Protein molecules carry out important tasks in the cells of all organisms, from providing building material for the cellular structure to catalyzing cascades of complex biochemical reactions, as well as acting as signaling molecules to establish communication between cells. Thus, it is the composition of the cells’ proteins, rather than sequences of the genomes, that determines cellular properties and subsequently the overall physiological state of organisms.
Proteins are synthesized by ribosomes, which are macromolecular nanomachines that convert genetic information from RNA molecules, transcribed from genomic segments, into proteins. They do this by employing a myriad of RNA and protein molecules that assist in the synthesis of proteins. Protein synthesis is the most energy-consuming process in the cell and a typical human cell has millions of active ribosomes.
Ten years ago, Nicholas Ingolia and Jonathan Weissman at UCSF developed a technique called “ribosome profiling” that can provide a snapshot of the activities of all ribosomes in the cell by capturing the fragments of RNA that are being decoded, often called ribosome “footprints” by researchers. Footprints are short sequences of RNA varying from ≈20 to ≈40 nucleotides, which depend on the organism and the functional state of the ribosomes producing them.
A typical ribosome profiling experiment produces hundreds of millions of such sequences that then need to be computationally processed. The processing involves accurate mapping to the sequences of genomes or RNA molecules and separating the genuine ribosome footprints from other RNA fragments such as the debris of the destroyed ribosomes. This processing is followed by elaborate computational analysis of the mapped footprints.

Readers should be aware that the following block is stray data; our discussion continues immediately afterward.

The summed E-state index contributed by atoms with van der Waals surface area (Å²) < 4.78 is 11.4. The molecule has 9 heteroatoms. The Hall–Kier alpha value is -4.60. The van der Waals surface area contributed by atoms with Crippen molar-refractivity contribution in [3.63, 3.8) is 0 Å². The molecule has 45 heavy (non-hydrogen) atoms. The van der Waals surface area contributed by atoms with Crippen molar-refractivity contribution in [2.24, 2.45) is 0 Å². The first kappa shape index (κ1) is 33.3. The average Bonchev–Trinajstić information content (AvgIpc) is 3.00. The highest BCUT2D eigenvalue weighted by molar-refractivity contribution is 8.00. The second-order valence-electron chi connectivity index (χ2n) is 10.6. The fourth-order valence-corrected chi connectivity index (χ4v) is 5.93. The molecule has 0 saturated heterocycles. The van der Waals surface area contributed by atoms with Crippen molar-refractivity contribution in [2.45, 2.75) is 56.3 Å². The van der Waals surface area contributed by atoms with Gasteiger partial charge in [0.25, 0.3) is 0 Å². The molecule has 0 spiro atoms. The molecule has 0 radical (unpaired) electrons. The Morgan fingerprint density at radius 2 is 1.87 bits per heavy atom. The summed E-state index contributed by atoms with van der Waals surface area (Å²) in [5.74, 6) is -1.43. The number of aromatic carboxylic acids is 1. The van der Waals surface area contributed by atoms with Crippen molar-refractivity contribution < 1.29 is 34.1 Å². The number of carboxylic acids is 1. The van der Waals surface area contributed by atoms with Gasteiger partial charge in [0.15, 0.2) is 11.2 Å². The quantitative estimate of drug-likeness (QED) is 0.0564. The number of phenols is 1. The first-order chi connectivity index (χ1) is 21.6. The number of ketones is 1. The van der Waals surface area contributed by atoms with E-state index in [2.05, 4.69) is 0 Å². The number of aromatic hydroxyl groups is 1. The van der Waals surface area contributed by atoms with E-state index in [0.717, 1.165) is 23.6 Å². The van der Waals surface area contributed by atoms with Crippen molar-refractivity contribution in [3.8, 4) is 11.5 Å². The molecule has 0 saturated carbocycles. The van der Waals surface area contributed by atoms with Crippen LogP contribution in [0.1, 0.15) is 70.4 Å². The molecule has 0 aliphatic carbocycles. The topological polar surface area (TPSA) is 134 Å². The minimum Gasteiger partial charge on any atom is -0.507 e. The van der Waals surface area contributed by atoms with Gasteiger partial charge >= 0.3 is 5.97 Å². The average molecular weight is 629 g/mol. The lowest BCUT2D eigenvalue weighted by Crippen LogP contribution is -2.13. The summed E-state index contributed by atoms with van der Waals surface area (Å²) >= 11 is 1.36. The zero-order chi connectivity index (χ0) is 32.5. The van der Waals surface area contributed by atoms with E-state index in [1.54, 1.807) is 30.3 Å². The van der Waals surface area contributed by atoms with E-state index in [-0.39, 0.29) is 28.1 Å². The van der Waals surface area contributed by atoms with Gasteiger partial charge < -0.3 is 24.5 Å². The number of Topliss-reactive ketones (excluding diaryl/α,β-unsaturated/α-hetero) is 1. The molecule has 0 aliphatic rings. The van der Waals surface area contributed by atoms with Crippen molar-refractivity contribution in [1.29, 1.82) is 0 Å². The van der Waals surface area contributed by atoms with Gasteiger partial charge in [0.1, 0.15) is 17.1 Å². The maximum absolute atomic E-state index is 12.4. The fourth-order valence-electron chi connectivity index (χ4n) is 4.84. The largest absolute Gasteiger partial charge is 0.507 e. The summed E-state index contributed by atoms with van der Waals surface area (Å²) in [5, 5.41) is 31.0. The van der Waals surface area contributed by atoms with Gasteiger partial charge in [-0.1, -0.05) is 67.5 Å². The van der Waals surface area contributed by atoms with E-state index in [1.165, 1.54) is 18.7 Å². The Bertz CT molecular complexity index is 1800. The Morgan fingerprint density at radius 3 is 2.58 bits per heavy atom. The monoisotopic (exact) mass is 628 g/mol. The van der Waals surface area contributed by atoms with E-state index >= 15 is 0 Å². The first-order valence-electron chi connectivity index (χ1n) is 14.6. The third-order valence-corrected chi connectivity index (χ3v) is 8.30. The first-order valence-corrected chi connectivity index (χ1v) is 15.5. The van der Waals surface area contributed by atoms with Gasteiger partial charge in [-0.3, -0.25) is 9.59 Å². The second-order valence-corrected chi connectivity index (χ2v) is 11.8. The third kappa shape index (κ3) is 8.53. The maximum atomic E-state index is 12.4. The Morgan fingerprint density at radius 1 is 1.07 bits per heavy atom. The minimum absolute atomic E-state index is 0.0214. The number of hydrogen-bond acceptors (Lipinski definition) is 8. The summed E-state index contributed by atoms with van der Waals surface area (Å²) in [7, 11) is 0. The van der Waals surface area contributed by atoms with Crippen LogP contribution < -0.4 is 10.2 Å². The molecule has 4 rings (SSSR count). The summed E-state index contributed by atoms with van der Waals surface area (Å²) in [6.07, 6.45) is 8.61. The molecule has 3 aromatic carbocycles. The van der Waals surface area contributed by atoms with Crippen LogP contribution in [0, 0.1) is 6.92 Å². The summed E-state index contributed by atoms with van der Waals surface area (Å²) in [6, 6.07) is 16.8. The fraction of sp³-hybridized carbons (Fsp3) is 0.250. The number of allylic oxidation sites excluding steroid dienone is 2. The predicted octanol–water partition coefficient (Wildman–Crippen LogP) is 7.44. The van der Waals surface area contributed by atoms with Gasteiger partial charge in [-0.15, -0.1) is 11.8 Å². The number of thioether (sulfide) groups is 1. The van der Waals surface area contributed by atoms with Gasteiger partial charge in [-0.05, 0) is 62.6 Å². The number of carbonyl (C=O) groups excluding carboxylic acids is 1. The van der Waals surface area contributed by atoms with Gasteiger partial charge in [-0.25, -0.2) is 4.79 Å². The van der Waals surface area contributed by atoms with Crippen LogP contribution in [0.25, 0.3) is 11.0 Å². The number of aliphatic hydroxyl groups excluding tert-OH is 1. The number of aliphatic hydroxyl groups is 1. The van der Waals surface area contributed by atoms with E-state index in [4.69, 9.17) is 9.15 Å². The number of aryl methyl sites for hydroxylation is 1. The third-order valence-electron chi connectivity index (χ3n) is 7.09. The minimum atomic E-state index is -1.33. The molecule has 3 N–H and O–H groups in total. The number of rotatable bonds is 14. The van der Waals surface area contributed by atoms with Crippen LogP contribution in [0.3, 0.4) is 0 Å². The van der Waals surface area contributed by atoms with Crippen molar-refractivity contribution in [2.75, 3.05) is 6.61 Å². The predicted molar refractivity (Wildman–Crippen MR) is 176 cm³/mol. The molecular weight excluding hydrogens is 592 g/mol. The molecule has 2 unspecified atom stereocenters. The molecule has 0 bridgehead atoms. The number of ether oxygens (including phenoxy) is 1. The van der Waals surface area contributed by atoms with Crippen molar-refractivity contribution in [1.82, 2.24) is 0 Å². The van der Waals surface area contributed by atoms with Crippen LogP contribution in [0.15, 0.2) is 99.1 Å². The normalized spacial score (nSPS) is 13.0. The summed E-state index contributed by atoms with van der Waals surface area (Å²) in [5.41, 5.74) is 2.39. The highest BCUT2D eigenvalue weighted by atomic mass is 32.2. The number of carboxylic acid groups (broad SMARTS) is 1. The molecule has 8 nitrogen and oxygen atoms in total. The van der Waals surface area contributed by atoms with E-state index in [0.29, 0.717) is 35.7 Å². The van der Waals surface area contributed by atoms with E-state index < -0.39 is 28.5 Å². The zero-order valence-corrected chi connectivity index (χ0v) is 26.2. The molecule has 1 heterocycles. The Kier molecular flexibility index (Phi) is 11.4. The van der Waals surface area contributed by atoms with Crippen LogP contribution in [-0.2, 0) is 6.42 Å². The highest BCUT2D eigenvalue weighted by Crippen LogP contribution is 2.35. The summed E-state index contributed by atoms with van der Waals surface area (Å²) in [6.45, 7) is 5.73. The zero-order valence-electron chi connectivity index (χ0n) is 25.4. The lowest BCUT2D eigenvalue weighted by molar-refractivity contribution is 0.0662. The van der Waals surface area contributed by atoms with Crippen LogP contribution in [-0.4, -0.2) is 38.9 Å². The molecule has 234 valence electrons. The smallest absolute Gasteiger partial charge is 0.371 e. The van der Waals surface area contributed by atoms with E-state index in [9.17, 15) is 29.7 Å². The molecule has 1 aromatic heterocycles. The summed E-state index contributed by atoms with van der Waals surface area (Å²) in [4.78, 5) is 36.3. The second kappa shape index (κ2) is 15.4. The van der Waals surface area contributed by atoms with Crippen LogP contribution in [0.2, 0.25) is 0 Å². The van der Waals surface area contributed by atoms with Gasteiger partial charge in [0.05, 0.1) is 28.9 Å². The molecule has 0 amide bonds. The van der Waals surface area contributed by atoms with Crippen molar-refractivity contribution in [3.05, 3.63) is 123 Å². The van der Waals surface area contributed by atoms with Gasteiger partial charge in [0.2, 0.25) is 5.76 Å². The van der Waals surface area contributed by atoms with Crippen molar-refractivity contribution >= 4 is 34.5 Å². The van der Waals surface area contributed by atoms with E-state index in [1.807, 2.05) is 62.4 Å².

Downstream analysis can include the detection of novel proteins and variants of already known proteins, called proteoforms, and comparison of individual protein synthesis rates. The analysis could also provide important information regarding the dynamics of the process, e.g., by identifying the locations where ribosome movement along RNA is frequently halted.
In a recent study published in WIRES RNA, researchers from the LAPTI laboratory at University College Cork compiled the computational approaches, software tools, and data resources that have been developed over the last ten years for ribosome profiling data processing and analysis.
The study outlines all the necessary steps involved in the initial processing of the data and highlights potential sources of artifacts and explains how to avoid them. A special section of the review is dedicated to the quality assessment of experimental data.
Prof. Pasha Baranov, a senior author of the review, states: “The quality of ribosome profiling data varies dramatically between datasets, and it is not just good or bad data, some datasets are very well suited for one purpose, but useless for another. Hence it is very important to characterize different quality parameters of the data.”
The article also provides readers with references to numerous software packages developed for specific types of data analysis, e.g., detection of ORF translation, gene expression analysis, and ribosome pause detection. Researchers can use this comprehensive guide to choose the most suitable tool depending on their specific goals and a preferable computational platform.
Some resources provide access to publicly available data and can be used online, such as those of the RiboSeq.Org portal, which includes the genomic browser GWIPS-viz, the graphical computational environment Trips-Viz, and RiboGalaxy, which is an instance of Galaxy tailored for ribosome profiling data analysis.
Challenges in ribosome profiling data analysis may inspire computational biologists to search for novel, potentially superior, solutions that will improve and expand the bioinformatician’s toolbox for ribosome profiling data analysis.